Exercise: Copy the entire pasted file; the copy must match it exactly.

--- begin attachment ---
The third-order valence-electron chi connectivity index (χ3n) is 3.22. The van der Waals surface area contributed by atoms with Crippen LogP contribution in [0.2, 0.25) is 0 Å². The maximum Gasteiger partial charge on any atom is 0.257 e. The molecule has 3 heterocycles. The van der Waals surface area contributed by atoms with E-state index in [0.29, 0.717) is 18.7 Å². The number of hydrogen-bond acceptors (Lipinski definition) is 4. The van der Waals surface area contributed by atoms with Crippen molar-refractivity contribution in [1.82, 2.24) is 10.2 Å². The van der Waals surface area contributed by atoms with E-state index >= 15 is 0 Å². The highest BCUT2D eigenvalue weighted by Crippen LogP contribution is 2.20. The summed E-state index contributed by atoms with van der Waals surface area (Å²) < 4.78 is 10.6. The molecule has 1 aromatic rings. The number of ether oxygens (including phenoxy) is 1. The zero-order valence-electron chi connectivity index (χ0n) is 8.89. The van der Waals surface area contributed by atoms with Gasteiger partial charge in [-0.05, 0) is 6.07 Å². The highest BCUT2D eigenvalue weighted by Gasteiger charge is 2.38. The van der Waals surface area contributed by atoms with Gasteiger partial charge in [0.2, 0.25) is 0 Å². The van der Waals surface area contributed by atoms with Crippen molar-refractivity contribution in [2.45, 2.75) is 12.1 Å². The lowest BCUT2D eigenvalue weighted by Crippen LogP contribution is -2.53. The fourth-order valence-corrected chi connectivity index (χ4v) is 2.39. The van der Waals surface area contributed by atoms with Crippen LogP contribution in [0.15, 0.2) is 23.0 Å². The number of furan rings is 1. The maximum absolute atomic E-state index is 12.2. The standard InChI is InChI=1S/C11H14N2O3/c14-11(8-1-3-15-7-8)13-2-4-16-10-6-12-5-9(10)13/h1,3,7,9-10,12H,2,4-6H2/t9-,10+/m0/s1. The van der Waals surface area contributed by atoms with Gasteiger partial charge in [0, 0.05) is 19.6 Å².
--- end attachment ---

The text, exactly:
The third-order valence-electron chi connectivity index (χ3n) is 3.22. The van der Waals surface area contributed by atoms with Crippen LogP contribution in [0.2, 0.25) is 0 Å². The maximum Gasteiger partial charge on any atom is 0.257 e. The molecule has 3 heterocycles. The van der Waals surface area contributed by atoms with E-state index in [0.29, 0.717) is 18.7 Å². The number of hydrogen-bond acceptors (Lipinski definition) is 4. The van der Waals surface area contributed by atoms with Crippen molar-refractivity contribution in [1.82, 2.24) is 10.2 Å². The van der Waals surface area contributed by atoms with E-state index >= 15 is 0 Å². The highest BCUT2D eigenvalue weighted by Crippen LogP contribution is 2.20. The summed E-state index contributed by atoms with van der Waals surface area (Å²) < 4.78 is 10.6. The molecule has 1 aromatic rings. The number of ether oxygens (including phenoxy) is 1. The zero-order valence-electron chi connectivity index (χ0n) is 8.89. The van der Waals surface area contributed by atoms with Gasteiger partial charge in [-0.05, 0) is 6.07 Å². The highest BCUT2D eigenvalue weighted by Gasteiger charge is 2.38. The van der Waals surface area contributed by atoms with Gasteiger partial charge in [0.2, 0.25) is 0 Å². The van der Waals surface area contributed by atoms with Crippen molar-refractivity contribution in [2.45, 2.75) is 12.1 Å². The lowest BCUT2D eigenvalue weighted by Crippen LogP contribution is -2.53. The fourth-order valence-corrected chi connectivity index (χ4v) is 2.39. The van der Waals surface area contributed by atoms with Crippen LogP contribution in [0.15, 0.2) is 23.0 Å². The number of furan rings is 1. The maximum absolute atomic E-state index is 12.2. The standard InChI is InChI=1S/C11H14N2O3/c14-11(8-1-3-15-7-8)13-2-4-16-10-6-12-5-9(10)13/h1,3,7,9-10,12H,2,4-6H2/t9-,10+/m0/s1. The van der Waals surface area contributed by atoms with Gasteiger partial charge in [0, 0.05) is 19.6 Å².